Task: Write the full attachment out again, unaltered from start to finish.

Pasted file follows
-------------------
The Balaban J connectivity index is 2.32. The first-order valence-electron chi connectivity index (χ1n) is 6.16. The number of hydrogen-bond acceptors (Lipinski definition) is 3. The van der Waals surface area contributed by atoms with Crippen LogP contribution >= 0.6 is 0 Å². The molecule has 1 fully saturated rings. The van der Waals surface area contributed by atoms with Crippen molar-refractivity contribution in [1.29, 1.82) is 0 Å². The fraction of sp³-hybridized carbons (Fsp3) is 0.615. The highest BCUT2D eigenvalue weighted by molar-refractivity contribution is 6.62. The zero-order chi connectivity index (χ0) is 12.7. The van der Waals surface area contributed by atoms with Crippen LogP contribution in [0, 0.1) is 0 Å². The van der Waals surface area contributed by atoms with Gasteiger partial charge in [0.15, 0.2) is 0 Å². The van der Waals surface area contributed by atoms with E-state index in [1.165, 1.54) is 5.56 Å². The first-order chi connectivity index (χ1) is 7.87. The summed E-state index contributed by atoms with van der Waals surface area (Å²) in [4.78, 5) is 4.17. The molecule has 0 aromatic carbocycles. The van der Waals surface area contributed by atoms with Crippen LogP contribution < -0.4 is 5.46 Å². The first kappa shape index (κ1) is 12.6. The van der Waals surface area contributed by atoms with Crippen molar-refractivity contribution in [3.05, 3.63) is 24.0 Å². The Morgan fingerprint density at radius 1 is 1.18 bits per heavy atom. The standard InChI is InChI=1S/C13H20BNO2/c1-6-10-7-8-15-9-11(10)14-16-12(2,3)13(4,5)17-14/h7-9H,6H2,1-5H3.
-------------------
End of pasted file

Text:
The Balaban J connectivity index is 2.32. The first-order valence-electron chi connectivity index (χ1n) is 6.16. The number of hydrogen-bond acceptors (Lipinski definition) is 3. The van der Waals surface area contributed by atoms with Crippen LogP contribution >= 0.6 is 0 Å². The molecule has 1 fully saturated rings. The van der Waals surface area contributed by atoms with Crippen molar-refractivity contribution in [1.29, 1.82) is 0 Å². The fraction of sp³-hybridized carbons (Fsp3) is 0.615. The highest BCUT2D eigenvalue weighted by molar-refractivity contribution is 6.62. The zero-order chi connectivity index (χ0) is 12.7. The van der Waals surface area contributed by atoms with Crippen LogP contribution in [0, 0.1) is 0 Å². The van der Waals surface area contributed by atoms with Gasteiger partial charge in [0.15, 0.2) is 0 Å². The van der Waals surface area contributed by atoms with E-state index in [1.165, 1.54) is 5.56 Å². The first-order chi connectivity index (χ1) is 7.87. The summed E-state index contributed by atoms with van der Waals surface area (Å²) in [4.78, 5) is 4.17. The molecule has 0 aromatic carbocycles. The van der Waals surface area contributed by atoms with Crippen LogP contribution < -0.4 is 5.46 Å². The first kappa shape index (κ1) is 12.6. The van der Waals surface area contributed by atoms with Crippen molar-refractivity contribution in [3.05, 3.63) is 24.0 Å². The Morgan fingerprint density at radius 1 is 1.18 bits per heavy atom. The standard InChI is InChI=1S/C13H20BNO2/c1-6-10-7-8-15-9-11(10)14-16-12(2,3)13(4,5)17-14/h7-9H,6H2,1-5H3.